The DOT/SJRA/PBCE staff team has worked closely and has regular monthly meetings with VTA, BART and project consultants to facilitate development of the project and to advocate for the City’s interests. The following summary analysis and recommendations relating to the BART project design issues have been jointly prepared by the DOT/SJRA/PBCE staff team. A consolidated list of the staff recommendations is provided in Attachment 2. It is noted that detailed technical drawings and data are available for each of the design options. This information has been provided to the City’s PAB members (Mayor Gonzalez and Councilmember Chavez) and to the other Council offices directly affected by the BART alignment (Councilmembers Reed and Yeager). Further, it is noted that several of the design issues and options are interrelated with each other, as is discussed in the following analysis.
Issue 1 - Alignment at Montague/Capitol (VTA Issue #1B)
Two vertical alignment options have been identified for the BART crossing of Montague Expressway and Capitol Avenue, located just north of the San Jose border with Milpitas.
§ Option 1: BART At-grade
§ Option 2: BART Depressed in Retained Trench – Recommended
The depressed BART alignment and station platform works better for station access by auto, bus, bike and walking. It has advantages for future land development, has less community impact (noise, visual, traffic, construction), has a lower cost, and does not preclude future grade separation or modification of either Montague Expressway or Capitol Avenue. A two-level vertical transfer will be required between the depressed BART Station and the elevated Capitol/Tasman LRT line. Special design attention will need to be given to this issue to assure convenient passenger transfers between BART and LRT.
Issue 2 - Location of Berryessa Station (VTA Issue #2B)
Two options have been studied for locating the Berryessa BART station in the area between Berryessa Road and Mabury Road.
§ Option 1: South of Berryessa - Recommended
§ Option 2: Midway Between Berryessa and Mabury
Option 1 is recommended as it is the only option technically compatible with recommendations for Issues 4 and 5 (see below). Further, this option avoids impact to Water District facilities, has a lower cost, and provides a more central station location for future transit oriented development opportunities. Option 1 has the potential for greater impacts to the Flea Market; however, the planning for the station area is focused on minimizing this effect, and is being coordinated with the Flea Market owner and vendors.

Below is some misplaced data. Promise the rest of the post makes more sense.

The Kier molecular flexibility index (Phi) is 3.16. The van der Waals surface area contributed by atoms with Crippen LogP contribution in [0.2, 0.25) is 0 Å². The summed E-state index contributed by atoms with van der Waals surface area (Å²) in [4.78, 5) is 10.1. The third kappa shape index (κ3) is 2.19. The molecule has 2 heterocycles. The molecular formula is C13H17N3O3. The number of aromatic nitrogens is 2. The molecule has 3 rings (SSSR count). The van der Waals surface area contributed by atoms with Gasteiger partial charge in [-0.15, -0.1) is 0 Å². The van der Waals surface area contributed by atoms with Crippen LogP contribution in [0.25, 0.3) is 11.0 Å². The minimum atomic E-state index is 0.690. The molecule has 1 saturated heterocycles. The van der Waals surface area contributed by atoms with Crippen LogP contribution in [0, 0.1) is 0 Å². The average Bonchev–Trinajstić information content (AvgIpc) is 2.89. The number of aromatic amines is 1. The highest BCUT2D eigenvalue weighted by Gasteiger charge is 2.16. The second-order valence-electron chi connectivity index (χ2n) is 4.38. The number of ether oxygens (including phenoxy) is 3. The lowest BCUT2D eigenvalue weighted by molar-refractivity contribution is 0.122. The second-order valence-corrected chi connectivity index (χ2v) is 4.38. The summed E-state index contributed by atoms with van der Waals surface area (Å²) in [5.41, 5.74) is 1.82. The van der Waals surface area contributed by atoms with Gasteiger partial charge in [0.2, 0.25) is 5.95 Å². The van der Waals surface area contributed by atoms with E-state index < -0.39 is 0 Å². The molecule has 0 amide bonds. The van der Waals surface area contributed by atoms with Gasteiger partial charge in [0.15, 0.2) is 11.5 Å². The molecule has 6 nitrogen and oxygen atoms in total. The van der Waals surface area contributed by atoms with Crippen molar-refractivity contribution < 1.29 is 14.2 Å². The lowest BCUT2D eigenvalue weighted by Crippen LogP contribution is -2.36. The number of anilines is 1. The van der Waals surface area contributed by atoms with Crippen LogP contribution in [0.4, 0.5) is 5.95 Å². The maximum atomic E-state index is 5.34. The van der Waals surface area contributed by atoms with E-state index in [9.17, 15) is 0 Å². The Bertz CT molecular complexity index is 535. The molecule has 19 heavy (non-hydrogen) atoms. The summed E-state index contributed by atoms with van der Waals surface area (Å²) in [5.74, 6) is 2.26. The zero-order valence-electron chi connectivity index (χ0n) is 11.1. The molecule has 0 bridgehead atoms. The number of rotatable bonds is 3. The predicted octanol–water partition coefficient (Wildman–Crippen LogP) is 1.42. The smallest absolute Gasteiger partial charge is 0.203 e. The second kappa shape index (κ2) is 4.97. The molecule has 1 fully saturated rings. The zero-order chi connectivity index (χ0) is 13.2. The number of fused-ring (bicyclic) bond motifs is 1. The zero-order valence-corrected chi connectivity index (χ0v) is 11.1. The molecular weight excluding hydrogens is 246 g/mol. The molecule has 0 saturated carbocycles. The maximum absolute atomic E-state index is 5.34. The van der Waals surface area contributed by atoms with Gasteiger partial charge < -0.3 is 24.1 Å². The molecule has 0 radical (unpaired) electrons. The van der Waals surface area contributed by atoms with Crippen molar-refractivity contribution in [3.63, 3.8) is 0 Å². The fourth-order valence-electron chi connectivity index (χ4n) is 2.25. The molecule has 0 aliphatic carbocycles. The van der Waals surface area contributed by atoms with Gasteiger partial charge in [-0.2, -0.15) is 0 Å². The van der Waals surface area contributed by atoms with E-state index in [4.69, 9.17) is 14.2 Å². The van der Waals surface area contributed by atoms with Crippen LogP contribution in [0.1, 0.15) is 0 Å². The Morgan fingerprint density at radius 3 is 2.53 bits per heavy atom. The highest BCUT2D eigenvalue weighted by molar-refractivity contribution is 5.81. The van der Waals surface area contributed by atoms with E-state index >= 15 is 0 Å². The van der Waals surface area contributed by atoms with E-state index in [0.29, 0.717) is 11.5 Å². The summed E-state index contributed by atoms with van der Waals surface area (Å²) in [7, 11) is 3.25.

Issue 3 - Route 101 Access and Parking at Berryessa and Alum Rock Stations (VTA Issue #2A/3B)
A large portion of the BART ridership is expected to be from residents driving to a BART station from Route 101 and parking their car. Berryessa and Alum Rock are the stations nearest to Route 101. Four freeway access and station parking options have been considered.
§ Option 1: Alum Rock Parking Facility with 2,500 Spaces (and 900 Spaces at Berryessa)
§ Option 2: Alum Rock Parking Facility with 2,500 Spaces plus Direct Route 101 Access (and 900 Spaces at Berryessa) – Recommended for further study
§ Option 3: Reduce Alum Rock Parking Facility to 1,500 Spaces; Build Route 101/Mabury Interchange; Increase Berryessa Parking to 1,900 Spaces – Recommended for further study (and to include “full” and “partial” 101/Mabury interchange options)
§ Option 4: No Alum Rock Station and/or Parking
The neighborhood community around the Alum Rock station (Five Wounds/Brookwood Terrace SNI area) has expressed significant concerns over the size and traffic impacts associated with a large parking facility (2,500 spaces) at the Alum Rock station. Some members of the community have suggested eliminating the station and/or the parking. Another option has been developed that would shift some of the parking capacity to the Berryessa Station, if Route 101 freeway access can be provided at Mabury Road.
The City’s General Plan includes providing a future interchange at Route 101 and Mabury Road, and Caltrans has approved a Project Study Report for the interchange. The interchange would provide significant access benefits for existing and future development in the Berryessa area and would relieve traffic congestion at the adjacent Route 101 interchanges at Oakland Road and Julian/McKee. Historically, the interchange has been opposed by the residential community along Taylor Street, west of Route 101.